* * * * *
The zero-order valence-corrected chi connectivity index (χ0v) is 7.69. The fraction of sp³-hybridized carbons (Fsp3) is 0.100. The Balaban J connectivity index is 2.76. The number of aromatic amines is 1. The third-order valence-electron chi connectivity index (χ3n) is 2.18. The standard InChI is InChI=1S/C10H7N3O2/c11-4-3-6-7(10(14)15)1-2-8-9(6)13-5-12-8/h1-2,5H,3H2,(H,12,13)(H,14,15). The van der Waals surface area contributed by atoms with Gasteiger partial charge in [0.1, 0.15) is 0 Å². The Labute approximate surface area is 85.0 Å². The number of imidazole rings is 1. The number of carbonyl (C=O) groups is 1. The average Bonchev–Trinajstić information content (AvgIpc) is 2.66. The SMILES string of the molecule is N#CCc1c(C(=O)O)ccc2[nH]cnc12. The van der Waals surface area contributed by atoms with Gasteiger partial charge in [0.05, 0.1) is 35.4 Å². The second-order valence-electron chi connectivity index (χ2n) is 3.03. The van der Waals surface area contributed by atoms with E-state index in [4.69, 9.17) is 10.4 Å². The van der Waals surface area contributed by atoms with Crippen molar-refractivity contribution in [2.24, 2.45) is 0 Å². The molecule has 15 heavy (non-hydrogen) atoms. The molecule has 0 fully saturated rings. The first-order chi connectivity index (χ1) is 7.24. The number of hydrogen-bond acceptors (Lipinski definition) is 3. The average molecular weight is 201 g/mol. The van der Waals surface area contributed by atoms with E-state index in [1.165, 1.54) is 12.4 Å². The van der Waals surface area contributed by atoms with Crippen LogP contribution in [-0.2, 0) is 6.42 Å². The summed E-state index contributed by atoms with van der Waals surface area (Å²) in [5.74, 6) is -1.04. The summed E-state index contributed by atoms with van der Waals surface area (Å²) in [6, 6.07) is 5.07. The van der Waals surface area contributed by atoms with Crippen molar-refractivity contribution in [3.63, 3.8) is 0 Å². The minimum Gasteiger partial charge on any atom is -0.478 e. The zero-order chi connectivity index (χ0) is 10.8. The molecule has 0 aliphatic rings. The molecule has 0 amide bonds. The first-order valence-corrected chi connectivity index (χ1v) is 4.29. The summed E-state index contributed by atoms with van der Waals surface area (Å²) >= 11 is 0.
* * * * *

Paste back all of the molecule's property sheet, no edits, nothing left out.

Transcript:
The zero-order valence-corrected chi connectivity index (χ0v) is 7.69. The fraction of sp³-hybridized carbons (Fsp3) is 0.100. The Balaban J connectivity index is 2.76. The number of aromatic amines is 1. The third-order valence-electron chi connectivity index (χ3n) is 2.18. The standard InChI is InChI=1S/C10H7N3O2/c11-4-3-6-7(10(14)15)1-2-8-9(6)13-5-12-8/h1-2,5H,3H2,(H,12,13)(H,14,15). The van der Waals surface area contributed by atoms with Gasteiger partial charge in [0.1, 0.15) is 0 Å². The Labute approximate surface area is 85.0 Å². The number of imidazole rings is 1. The number of carbonyl (C=O) groups is 1. The average Bonchev–Trinajstić information content (AvgIpc) is 2.66. The SMILES string of the molecule is N#CCc1c(C(=O)O)ccc2[nH]cnc12. The van der Waals surface area contributed by atoms with Gasteiger partial charge in [0.05, 0.1) is 35.4 Å². The second-order valence-electron chi connectivity index (χ2n) is 3.03. The van der Waals surface area contributed by atoms with E-state index in [4.69, 9.17) is 10.4 Å². The van der Waals surface area contributed by atoms with Crippen molar-refractivity contribution in [2.24, 2.45) is 0 Å². The molecule has 15 heavy (non-hydrogen) atoms. The molecule has 0 fully saturated rings. The first-order chi connectivity index (χ1) is 7.24. The number of hydrogen-bond acceptors (Lipinski definition) is 3. The average molecular weight is 201 g/mol. The van der Waals surface area contributed by atoms with E-state index in [1.165, 1.54) is 12.4 Å². The van der Waals surface area contributed by atoms with Crippen LogP contribution in [-0.2, 0) is 6.42 Å². The summed E-state index contributed by atoms with van der Waals surface area (Å²) in [5.74, 6) is -1.04. The summed E-state index contributed by atoms with van der Waals surface area (Å²) in [6, 6.07) is 5.07. The van der Waals surface area contributed by atoms with Crippen molar-refractivity contribution in [3.63, 3.8) is 0 Å². The minimum Gasteiger partial charge on any atom is -0.478 e. The zero-order chi connectivity index (χ0) is 10.8. The molecule has 0 aliphatic rings. The molecule has 0 amide bonds. The first-order valence-corrected chi connectivity index (χ1v) is 4.29. The summed E-state index contributed by atoms with van der Waals surface area (Å²) >= 11 is 0.